Safety drills aren’t about how to react to expected events: they are about controlling reactions to unexpected events.
Selective memory is a valuable human trait when it keeps us moving forward, refusing to be encumbered by painful experiences in the past. However, it can make us feel a little too comfortable in the midst of good times.
The markets have rewarded investors handsomely for the past five years. After such a long stretch of positive returns, it’s easy to get complacent and forget that risk is an intrinsic part of investing. That risk has to be carefully evaluated and managed, in good times and in bad. The temptation when markets are roaring ahead is to take on more risk than you would in times of modest growth or negative returns.
One technique for managing your tendency to assume more risk than you should in great markets – or overreact and sell out in bad ones – is an adaptation of safety systems and procedures. For example, building managers clearly mark fire exits, regularly test fire containment and warning systems, and drill people on how to safely evacuate burning buildings. Just because these systems and procedures are in place doesn’t mean that the building managers are expecting a fire; it’s simply prudent to make sure that everyone is prepared if disaster strikes. People are drilled in procedures so that habit and forethought will prevail over panic and chaos.
An investor’s safety procedures include regularly reviewing the investment parameters you established when your portfolio was constructed: as discussed in our last column, making sure you are rebalancing on a cost and tax efficient basis to keep within your asset allocations. It also includes communicating any material changes in your financial situation to your investment advisor, so that your long-term financial plan can be updated.
The least reliable part of the safety process
"The investor's chief problem - and even his worst enemy - is likely to be himself."
- Benjamin Graham, The Intelligent Investor
Once you have your goals established and a portfolio strategy designed to achieve them, your work is to stick to your plan over the long haul, in spite of near-term distractions in the markets. Here comes the most difficult part of the drill, because that is much easier said than done.
For an analogy better suited to the complex investment environment, one might look to how you might prepare for a fire at sea. You can physically go through a drill showing you how to exit various parts of the ship and where the lifeboats are, but much of your drill beyond that would have to be conceptual. After all, how do you rehearse hurling yourself into a raging sea in a lifeboat? You could educate yourself about the safety features of the lifeboat and surviving at sea, but only an act of imagination could prepare you for being tossed around on stormy seas for an extended period of time. One thing is certain: you wouldn’t want to abandon your lifeboat!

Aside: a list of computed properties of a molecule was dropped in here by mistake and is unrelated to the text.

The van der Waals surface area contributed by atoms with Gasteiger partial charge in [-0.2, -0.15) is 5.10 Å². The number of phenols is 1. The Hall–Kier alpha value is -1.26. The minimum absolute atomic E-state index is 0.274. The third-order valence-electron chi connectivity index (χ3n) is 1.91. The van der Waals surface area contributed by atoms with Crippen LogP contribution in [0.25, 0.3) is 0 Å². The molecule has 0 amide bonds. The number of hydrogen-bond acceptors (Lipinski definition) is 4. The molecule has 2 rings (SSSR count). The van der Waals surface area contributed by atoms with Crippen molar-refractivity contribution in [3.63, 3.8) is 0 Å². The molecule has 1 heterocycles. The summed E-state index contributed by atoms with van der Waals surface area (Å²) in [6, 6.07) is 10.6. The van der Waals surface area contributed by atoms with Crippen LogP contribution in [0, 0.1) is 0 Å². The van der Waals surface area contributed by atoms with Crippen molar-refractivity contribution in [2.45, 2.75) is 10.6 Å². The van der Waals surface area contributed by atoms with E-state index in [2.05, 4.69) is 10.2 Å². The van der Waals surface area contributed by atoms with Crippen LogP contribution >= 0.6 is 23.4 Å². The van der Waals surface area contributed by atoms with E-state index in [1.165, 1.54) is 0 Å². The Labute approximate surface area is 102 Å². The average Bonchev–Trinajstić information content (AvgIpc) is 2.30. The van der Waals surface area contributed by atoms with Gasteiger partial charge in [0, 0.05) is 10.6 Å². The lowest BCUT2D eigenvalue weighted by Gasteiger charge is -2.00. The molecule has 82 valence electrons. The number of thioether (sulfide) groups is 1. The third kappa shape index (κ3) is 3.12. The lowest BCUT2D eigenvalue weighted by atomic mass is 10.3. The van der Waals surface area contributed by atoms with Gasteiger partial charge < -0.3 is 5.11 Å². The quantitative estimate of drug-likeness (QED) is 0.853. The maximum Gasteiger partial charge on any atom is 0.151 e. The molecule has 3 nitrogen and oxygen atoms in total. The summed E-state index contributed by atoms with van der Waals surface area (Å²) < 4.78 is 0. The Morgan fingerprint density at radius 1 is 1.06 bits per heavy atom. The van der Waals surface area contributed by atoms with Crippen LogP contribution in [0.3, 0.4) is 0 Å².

As an investor, let’s say your portfolio is your lifeboat. Your portfolio should be constructed with deliberation and care, using investment concepts that are based on scientific research to withstand market volatility and earn you the sustained rate of return required to meet your needs. It’s important that you have a clear understanding of the reasoning that went into constructing your portfolio, because you won’t be able to conquer fear in a volatile market or greed in a rising market if you do not have confidence in the long term viability of your portfolio.
The next part of your drill in stormy markets is to imagine as vividly as you can how you will react to a negative event. Your investment advisor should discuss potential outcomes with you, to temper your expectations in good years and bad. If you have $2 million and your portfolio goes through a particularly difficult year and drops to $1.75 million, how will you react? Imagine how you will feel when you finally summon the courage to open your statement and see that number. What if this period of negative returns lasts for 18-24 months? How will you react? The mental drill is to stay put in your lifeboat, because market history shows that the storm will pass and you will be fine. Your portfolio was built to withstand the battering. Like the disciplined investors who stayed the course in 2008, you’re going to be okay.
When the real event happens – as it will – you will have gone through a mental rehearsal that should help you avoid destructive behaviour. You can remind yourself that you knew this was going to happen and this is how you decided to react, when you were calm and rational . . . and focused on the far horizon.
This article by Daryn Form was published in the October 2014 edition of Business Advisor.
Daryn Form is a Senior Financial Advisor with Assante Capital Management Ltd. providing wealth management services to principals of family-owned and privately held companies. Assante Capital Management Ltd. is a member of the Canadian Investor Protection Fund and is registered with the Investment Industry Regulatory Organization of Canada. The information mentioned in this article is for general information only. Please contact him to discuss your particular circumstances prior to acting on the information above. The opinions expressed are those of the author and not necessarily those of Assante Capital Management Ltd. Rates are not guaranteed and are subject to change at any time without notice.